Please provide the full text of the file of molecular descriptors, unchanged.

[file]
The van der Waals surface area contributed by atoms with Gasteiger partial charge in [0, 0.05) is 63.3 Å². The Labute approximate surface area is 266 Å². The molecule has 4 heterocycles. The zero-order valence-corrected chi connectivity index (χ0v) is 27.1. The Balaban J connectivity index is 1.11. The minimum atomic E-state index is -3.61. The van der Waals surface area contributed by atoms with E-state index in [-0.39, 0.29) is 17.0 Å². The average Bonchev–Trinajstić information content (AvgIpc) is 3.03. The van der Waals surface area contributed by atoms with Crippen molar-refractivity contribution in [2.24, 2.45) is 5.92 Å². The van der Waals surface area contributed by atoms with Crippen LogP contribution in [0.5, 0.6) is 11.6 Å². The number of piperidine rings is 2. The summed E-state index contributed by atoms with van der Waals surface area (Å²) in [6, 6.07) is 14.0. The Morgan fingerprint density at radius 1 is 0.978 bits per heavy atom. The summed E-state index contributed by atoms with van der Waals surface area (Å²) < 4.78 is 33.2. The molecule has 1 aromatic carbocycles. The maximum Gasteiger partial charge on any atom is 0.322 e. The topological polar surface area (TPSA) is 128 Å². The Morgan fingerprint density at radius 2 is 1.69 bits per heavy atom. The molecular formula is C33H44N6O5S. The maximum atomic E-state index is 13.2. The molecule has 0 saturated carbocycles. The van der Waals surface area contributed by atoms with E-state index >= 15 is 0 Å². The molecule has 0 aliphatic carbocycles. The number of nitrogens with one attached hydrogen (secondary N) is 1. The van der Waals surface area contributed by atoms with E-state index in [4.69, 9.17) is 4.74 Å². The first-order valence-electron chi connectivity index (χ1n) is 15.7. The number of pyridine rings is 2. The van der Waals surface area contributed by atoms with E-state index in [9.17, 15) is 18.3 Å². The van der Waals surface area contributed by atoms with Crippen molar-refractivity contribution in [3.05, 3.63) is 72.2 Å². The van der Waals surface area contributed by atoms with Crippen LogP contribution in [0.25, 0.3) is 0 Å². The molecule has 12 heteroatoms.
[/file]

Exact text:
The van der Waals surface area contributed by atoms with Gasteiger partial charge in [0, 0.05) is 63.3 Å². The Labute approximate surface area is 266 Å². The molecule has 4 heterocycles. The zero-order valence-corrected chi connectivity index (χ0v) is 27.1. The Balaban J connectivity index is 1.11. The minimum atomic E-state index is -3.61. The van der Waals surface area contributed by atoms with E-state index in [-0.39, 0.29) is 17.0 Å². The average Bonchev–Trinajstić information content (AvgIpc) is 3.03. The van der Waals surface area contributed by atoms with Crippen molar-refractivity contribution in [2.24, 2.45) is 5.92 Å². The van der Waals surface area contributed by atoms with Crippen LogP contribution in [0.5, 0.6) is 11.6 Å². The number of piperidine rings is 2. The summed E-state index contributed by atoms with van der Waals surface area (Å²) in [6, 6.07) is 14.0. The Morgan fingerprint density at radius 1 is 0.978 bits per heavy atom. The summed E-state index contributed by atoms with van der Waals surface area (Å²) < 4.78 is 33.2. The molecule has 1 aromatic carbocycles. The maximum Gasteiger partial charge on any atom is 0.322 e. The topological polar surface area (TPSA) is 128 Å². The Morgan fingerprint density at radius 2 is 1.69 bits per heavy atom. The molecular formula is C33H44N6O5S. The maximum atomic E-state index is 13.2. The molecule has 0 saturated carbocycles. The van der Waals surface area contributed by atoms with E-state index >= 15 is 0 Å². The molecule has 0 aliphatic carbocycles. The number of nitrogens with one attached hydrogen (secondary N) is 1. The van der Waals surface area contributed by atoms with E-state index in [4.69, 9.17) is 4.74 Å². The first-order valence-electron chi connectivity index (χ1n) is 15.7. The number of pyridine rings is 2. The van der Waals surface area contributed by atoms with E-state index in [9.17, 15) is 18.3 Å². The van der Waals surface area contributed by atoms with Crippen molar-refractivity contribution in [3.05, 3.63) is 72.2 Å². The van der Waals surface area contributed by atoms with Crippen LogP contribution in [0.25, 0.3) is 0 Å². The molecule has 12 heteroatoms.